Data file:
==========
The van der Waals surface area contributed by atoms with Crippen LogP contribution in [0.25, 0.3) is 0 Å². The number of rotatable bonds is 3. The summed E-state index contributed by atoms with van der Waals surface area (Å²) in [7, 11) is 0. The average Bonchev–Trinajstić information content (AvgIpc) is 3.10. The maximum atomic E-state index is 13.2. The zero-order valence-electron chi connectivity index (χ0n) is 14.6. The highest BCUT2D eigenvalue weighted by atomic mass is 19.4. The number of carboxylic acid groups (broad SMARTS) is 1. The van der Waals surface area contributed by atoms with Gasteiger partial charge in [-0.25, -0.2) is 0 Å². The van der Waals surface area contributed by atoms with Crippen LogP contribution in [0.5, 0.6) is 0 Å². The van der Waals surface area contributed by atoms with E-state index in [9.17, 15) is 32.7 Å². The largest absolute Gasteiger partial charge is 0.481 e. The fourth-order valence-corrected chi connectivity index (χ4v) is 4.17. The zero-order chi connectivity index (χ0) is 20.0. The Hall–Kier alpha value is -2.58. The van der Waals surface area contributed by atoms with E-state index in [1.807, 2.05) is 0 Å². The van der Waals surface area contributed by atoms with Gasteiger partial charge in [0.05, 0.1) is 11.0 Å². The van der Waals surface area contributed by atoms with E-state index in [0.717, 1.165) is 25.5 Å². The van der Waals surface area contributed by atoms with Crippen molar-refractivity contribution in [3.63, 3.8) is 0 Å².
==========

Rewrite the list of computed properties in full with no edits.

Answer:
The van der Waals surface area contributed by atoms with Crippen LogP contribution in [0.25, 0.3) is 0 Å². The number of rotatable bonds is 3. The summed E-state index contributed by atoms with van der Waals surface area (Å²) in [7, 11) is 0. The average Bonchev–Trinajstić information content (AvgIpc) is 3.10. The maximum atomic E-state index is 13.2. The zero-order valence-electron chi connectivity index (χ0n) is 14.6. The highest BCUT2D eigenvalue weighted by atomic mass is 19.4. The number of carboxylic acid groups (broad SMARTS) is 1. The van der Waals surface area contributed by atoms with Gasteiger partial charge in [-0.25, -0.2) is 0 Å². The van der Waals surface area contributed by atoms with Crippen LogP contribution in [0.5, 0.6) is 0 Å². The van der Waals surface area contributed by atoms with E-state index in [9.17, 15) is 32.7 Å². The largest absolute Gasteiger partial charge is 0.481 e. The fourth-order valence-corrected chi connectivity index (χ4v) is 4.17. The zero-order chi connectivity index (χ0) is 20.0. The Hall–Kier alpha value is -2.58. The van der Waals surface area contributed by atoms with E-state index in [1.807, 2.05) is 0 Å². The van der Waals surface area contributed by atoms with Gasteiger partial charge in [0.05, 0.1) is 11.0 Å². The van der Waals surface area contributed by atoms with E-state index in [0.717, 1.165) is 25.5 Å². The van der Waals surface area contributed by atoms with Crippen molar-refractivity contribution in [3.63, 3.8) is 0 Å².